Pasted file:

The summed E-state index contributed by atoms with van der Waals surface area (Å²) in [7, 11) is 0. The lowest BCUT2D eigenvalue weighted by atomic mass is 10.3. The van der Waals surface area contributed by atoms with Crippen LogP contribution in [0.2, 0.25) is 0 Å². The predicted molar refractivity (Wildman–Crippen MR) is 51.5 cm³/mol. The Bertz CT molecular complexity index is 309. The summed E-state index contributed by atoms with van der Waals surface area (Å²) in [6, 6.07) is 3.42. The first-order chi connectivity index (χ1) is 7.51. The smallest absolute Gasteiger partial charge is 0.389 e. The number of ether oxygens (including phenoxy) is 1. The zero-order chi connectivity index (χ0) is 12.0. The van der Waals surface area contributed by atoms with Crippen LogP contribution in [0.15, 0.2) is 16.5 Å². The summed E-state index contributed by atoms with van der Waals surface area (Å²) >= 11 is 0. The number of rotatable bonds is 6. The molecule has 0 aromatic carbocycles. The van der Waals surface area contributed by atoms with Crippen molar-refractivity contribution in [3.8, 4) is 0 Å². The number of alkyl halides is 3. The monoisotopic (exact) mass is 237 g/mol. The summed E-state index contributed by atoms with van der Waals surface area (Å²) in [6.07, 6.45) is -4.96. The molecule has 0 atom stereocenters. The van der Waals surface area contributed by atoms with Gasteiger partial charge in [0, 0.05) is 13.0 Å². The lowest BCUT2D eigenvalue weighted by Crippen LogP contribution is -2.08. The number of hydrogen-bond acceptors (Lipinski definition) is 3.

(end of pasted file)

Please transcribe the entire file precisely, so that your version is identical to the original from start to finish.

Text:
The summed E-state index contributed by atoms with van der Waals surface area (Å²) in [7, 11) is 0. The lowest BCUT2D eigenvalue weighted by atomic mass is 10.3. The van der Waals surface area contributed by atoms with Crippen LogP contribution in [0.2, 0.25) is 0 Å². The predicted molar refractivity (Wildman–Crippen MR) is 51.5 cm³/mol. The Bertz CT molecular complexity index is 309. The summed E-state index contributed by atoms with van der Waals surface area (Å²) in [6, 6.07) is 3.42. The first-order chi connectivity index (χ1) is 7.51. The smallest absolute Gasteiger partial charge is 0.389 e. The number of ether oxygens (including phenoxy) is 1. The zero-order chi connectivity index (χ0) is 12.0. The van der Waals surface area contributed by atoms with Crippen LogP contribution in [0.15, 0.2) is 16.5 Å². The summed E-state index contributed by atoms with van der Waals surface area (Å²) >= 11 is 0. The number of rotatable bonds is 6. The molecule has 0 aromatic carbocycles. The van der Waals surface area contributed by atoms with Crippen molar-refractivity contribution in [3.8, 4) is 0 Å². The number of alkyl halides is 3. The monoisotopic (exact) mass is 237 g/mol. The summed E-state index contributed by atoms with van der Waals surface area (Å²) in [6.07, 6.45) is -4.96. The molecule has 0 atom stereocenters. The van der Waals surface area contributed by atoms with Gasteiger partial charge in [0, 0.05) is 13.0 Å². The lowest BCUT2D eigenvalue weighted by Crippen LogP contribution is -2.08. The number of hydrogen-bond acceptors (Lipinski definition) is 3.